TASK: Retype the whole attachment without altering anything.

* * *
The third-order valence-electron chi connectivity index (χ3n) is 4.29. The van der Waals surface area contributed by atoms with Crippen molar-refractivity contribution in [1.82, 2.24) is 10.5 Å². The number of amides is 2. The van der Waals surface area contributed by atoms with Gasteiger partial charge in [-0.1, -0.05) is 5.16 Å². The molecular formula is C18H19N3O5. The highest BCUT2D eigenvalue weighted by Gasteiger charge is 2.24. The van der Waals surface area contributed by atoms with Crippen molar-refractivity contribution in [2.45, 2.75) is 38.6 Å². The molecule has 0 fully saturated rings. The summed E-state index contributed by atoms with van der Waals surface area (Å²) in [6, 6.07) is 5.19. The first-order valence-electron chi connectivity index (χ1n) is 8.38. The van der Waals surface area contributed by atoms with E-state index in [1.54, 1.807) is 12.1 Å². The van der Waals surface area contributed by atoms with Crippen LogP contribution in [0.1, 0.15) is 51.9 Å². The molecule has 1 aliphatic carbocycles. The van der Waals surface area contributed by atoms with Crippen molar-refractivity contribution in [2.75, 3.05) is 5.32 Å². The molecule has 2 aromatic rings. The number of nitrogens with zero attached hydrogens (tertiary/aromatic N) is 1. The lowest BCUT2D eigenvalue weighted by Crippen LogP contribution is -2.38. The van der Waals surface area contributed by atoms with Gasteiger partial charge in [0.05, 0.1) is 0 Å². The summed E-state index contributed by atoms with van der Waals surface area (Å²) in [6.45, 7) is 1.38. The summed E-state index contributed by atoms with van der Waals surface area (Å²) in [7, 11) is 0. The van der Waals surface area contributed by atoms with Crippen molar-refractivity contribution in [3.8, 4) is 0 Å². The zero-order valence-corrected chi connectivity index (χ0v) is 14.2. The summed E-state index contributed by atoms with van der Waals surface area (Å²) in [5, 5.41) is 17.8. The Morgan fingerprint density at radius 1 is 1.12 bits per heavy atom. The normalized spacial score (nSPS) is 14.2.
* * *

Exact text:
The third-order valence-electron chi connectivity index (χ3n) is 4.29. The van der Waals surface area contributed by atoms with Crippen molar-refractivity contribution in [1.82, 2.24) is 10.5 Å². The number of amides is 2. The van der Waals surface area contributed by atoms with Gasteiger partial charge in [-0.1, -0.05) is 5.16 Å². The molecular formula is C18H19N3O5. The highest BCUT2D eigenvalue weighted by Gasteiger charge is 2.24. The van der Waals surface area contributed by atoms with Crippen molar-refractivity contribution in [2.45, 2.75) is 38.6 Å². The molecule has 0 fully saturated rings. The summed E-state index contributed by atoms with van der Waals surface area (Å²) in [6, 6.07) is 5.19. The first-order valence-electron chi connectivity index (χ1n) is 8.38. The van der Waals surface area contributed by atoms with E-state index in [1.54, 1.807) is 12.1 Å². The van der Waals surface area contributed by atoms with Crippen LogP contribution in [0.1, 0.15) is 51.9 Å². The molecule has 1 aliphatic carbocycles. The van der Waals surface area contributed by atoms with Crippen molar-refractivity contribution in [2.75, 3.05) is 5.32 Å². The molecule has 2 aromatic rings. The number of nitrogens with zero attached hydrogens (tertiary/aromatic N) is 1. The lowest BCUT2D eigenvalue weighted by Crippen LogP contribution is -2.38. The van der Waals surface area contributed by atoms with Gasteiger partial charge in [0.05, 0.1) is 0 Å². The summed E-state index contributed by atoms with van der Waals surface area (Å²) in [6.45, 7) is 1.38. The summed E-state index contributed by atoms with van der Waals surface area (Å²) in [7, 11) is 0. The van der Waals surface area contributed by atoms with Crippen molar-refractivity contribution in [3.8, 4) is 0 Å². The zero-order valence-corrected chi connectivity index (χ0v) is 14.2. The summed E-state index contributed by atoms with van der Waals surface area (Å²) in [5, 5.41) is 17.8. The Morgan fingerprint density at radius 1 is 1.12 bits per heavy atom. The normalized spacial score (nSPS) is 14.2.